14
4:18 pm
July 9, 2010
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My Take: Buying Into The Reliability Proposition

newjaneresize2Come summertime, I’m into buying lots of casual shoes and sandals. Cool. Cute. Cheap. They just need to survive a few weeks of backyard barbecues, farmers’ markets, beach picnics, kids’ birthday parties and the like.

I purchase with the expectation that I’ll probably be caught in more than a few rainstorms and plenty of sand, mud and unidentifiable child/pet-generated gunk before the season ends. By Labor Day, the shoddily made uppers of my once feisty-looking summer footwear are usually separating from their low-quality plastic soles. I throw ‘em away.

My high-heeled pumps are another matter entirely. Chic. Classic. Not Cheap. They do the proverbial “heavy lifting” for me (in more ways than one). I’ll gladly pay extra for higher quality. My pumps take me many places—business-related and otherwise. They have to look fine, feel great and be ready to roll whenever I am, all year-round. I’ve learned to purchase recognized brands that offer superior style and fit and a reasonable expectation of long service life. Beyond the visual impact and comfort I demand, I guess I buy based on a reliability proposition: I can’t afford for my pumps to fail when I need them.

Many of you say the same thing—but you’re not talking about shoes. Your “pump” concerns actually turned into a topic of conversation during a lovely, lively party hosted by ITT at the recent American Water Works Association (AWWA) Conference. There, a major equipment distributor asked me if Maintenance Technology could help him in “quantifying reliability” for his customers—
reliability being at the top of their minds these days. I had to smile, not because I know that’s exactly what most of you are doing every day, but because I realized pigs had finally flown! Let me explain…

For several years, suppliers of critical process equipment, led by some great minds in the pump industry, have worked tirelessly to transform the marketplace from one where end-users buy based on first cost, into one of buying based on life-cycle costs (LCC). “When pigs fly,” many thought—the day when pump users would “quantify life-cycle costs” would never come. They were incorrect.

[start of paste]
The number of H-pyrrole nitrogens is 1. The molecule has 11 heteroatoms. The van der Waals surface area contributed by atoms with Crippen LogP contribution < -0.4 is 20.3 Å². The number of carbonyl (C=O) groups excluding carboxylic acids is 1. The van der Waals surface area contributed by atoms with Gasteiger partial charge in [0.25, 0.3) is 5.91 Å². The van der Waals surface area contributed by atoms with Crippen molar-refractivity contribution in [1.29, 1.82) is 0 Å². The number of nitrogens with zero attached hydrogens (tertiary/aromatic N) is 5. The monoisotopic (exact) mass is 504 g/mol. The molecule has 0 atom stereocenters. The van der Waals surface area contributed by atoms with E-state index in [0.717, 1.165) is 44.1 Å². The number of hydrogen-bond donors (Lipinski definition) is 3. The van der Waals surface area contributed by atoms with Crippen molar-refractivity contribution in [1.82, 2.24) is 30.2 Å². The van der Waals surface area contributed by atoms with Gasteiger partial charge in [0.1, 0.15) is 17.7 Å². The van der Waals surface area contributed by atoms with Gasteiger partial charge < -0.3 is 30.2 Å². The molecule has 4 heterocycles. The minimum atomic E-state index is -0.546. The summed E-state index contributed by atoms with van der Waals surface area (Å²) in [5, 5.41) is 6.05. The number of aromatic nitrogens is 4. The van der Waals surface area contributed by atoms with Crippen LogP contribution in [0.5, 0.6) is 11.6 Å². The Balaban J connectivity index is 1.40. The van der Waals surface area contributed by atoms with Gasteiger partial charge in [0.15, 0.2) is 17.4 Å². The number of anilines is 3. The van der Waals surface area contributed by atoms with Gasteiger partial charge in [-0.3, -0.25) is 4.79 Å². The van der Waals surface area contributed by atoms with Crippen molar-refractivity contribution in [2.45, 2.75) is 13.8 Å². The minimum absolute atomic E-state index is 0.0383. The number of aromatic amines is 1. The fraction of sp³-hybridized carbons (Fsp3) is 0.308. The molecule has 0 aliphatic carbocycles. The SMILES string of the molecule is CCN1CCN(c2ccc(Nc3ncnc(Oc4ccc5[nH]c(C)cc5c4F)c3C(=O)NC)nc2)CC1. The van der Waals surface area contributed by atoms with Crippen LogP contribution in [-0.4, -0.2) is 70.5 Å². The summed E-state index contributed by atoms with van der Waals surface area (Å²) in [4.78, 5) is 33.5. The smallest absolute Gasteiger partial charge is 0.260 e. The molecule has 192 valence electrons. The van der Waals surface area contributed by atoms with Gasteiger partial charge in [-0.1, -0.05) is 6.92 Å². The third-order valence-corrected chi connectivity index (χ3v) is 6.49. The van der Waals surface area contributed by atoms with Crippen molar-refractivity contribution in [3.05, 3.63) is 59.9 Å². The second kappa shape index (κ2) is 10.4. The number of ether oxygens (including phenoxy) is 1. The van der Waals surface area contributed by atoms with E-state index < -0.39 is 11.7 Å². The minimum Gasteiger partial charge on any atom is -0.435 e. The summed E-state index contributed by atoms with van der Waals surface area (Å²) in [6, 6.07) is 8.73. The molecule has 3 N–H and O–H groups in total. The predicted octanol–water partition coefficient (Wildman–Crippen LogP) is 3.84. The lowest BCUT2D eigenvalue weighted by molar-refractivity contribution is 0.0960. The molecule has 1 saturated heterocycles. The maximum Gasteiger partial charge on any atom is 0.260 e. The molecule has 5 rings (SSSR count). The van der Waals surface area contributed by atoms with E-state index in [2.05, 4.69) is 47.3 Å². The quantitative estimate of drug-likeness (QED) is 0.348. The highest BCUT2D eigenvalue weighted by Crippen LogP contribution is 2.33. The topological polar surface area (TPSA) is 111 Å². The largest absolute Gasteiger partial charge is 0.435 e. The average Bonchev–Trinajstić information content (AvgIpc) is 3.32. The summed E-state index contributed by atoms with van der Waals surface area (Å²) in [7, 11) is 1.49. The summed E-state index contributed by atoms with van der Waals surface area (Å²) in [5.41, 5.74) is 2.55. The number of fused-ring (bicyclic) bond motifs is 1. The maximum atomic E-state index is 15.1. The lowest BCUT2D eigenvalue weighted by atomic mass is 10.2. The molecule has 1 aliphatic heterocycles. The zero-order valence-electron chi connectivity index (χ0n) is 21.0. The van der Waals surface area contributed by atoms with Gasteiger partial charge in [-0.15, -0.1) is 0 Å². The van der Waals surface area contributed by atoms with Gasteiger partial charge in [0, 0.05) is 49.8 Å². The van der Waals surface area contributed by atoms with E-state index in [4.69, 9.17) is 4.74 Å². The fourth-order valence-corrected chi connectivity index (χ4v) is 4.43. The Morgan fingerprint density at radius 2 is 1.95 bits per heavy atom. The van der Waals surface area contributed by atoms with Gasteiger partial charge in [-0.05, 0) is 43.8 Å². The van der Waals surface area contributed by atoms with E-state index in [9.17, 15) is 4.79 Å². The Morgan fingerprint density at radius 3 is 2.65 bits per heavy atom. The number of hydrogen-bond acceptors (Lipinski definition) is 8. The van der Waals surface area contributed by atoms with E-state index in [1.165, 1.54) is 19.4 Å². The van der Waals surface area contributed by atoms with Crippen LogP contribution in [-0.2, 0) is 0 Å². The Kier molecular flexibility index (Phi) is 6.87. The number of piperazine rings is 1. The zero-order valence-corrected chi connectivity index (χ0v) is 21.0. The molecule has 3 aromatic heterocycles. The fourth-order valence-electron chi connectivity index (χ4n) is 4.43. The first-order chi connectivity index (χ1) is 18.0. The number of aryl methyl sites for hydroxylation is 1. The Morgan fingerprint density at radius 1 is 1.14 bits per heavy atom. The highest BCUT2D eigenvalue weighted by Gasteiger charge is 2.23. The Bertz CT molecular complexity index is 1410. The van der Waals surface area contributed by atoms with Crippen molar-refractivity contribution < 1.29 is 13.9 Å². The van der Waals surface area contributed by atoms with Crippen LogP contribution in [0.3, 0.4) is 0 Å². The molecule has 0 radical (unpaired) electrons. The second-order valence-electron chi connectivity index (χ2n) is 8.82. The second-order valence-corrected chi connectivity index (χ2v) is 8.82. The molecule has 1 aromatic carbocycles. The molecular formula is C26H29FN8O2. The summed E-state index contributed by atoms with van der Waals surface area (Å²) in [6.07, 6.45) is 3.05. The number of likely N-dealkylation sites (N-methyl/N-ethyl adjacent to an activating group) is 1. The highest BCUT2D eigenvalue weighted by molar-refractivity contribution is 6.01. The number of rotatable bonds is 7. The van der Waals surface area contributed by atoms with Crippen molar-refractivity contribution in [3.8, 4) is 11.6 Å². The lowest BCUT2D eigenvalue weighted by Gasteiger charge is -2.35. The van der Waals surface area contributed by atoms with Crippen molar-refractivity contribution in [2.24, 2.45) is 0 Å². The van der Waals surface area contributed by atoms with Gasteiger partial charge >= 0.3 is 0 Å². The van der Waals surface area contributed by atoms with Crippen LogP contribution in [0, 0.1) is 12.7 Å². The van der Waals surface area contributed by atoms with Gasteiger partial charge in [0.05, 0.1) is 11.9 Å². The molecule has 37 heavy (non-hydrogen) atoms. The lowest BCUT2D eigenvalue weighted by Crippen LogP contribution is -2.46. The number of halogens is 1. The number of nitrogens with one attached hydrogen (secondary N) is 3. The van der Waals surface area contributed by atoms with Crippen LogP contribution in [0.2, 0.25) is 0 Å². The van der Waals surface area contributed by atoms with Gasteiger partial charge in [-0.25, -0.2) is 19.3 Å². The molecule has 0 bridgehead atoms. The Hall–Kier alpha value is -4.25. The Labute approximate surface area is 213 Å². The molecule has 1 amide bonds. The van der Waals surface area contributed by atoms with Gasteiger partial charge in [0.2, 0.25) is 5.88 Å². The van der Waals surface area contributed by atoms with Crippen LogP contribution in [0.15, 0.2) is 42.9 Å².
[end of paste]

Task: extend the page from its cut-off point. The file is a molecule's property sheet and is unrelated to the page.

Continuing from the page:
Rising energy costs have played a significant role in proving the naysayers wrong. As you’ll recall from the LCC pie chart, energy and maintenance (i.e., reliability) are the two big costs in the life of a pumping system, dwarfing initial purchase cost. As a result, a growing number of end-users are now making purchases that have higher initial costs, based on a calculated life-cycle savings in energy. (It’s an easy case to make. Simply dissect the enormous power bills your company is no doubt paying.) According to Mr. Pump Distributor, though, when it comes to proving the actual value of reliability, purchasing departments aren’t convinced: “The algorithm is harder to follow.” (Does that mean the “efficient equipment is more reliable” message really hasn’t stuck?)

If you help keep any type of critical equipment up and running in a facility, you may want to become more involved with the suppliers of said equipment—well before it’s purchased and installed. Your suppliers are capable of providing products that are more reliable than ever. In turn, you could be more qualified than anyone else in your end-user organization to understand and quantify the value of that reliability. Perhaps you should be working together to deliver a truly compelling message to others. MT

janesig
jalexander@atpnetwork.com

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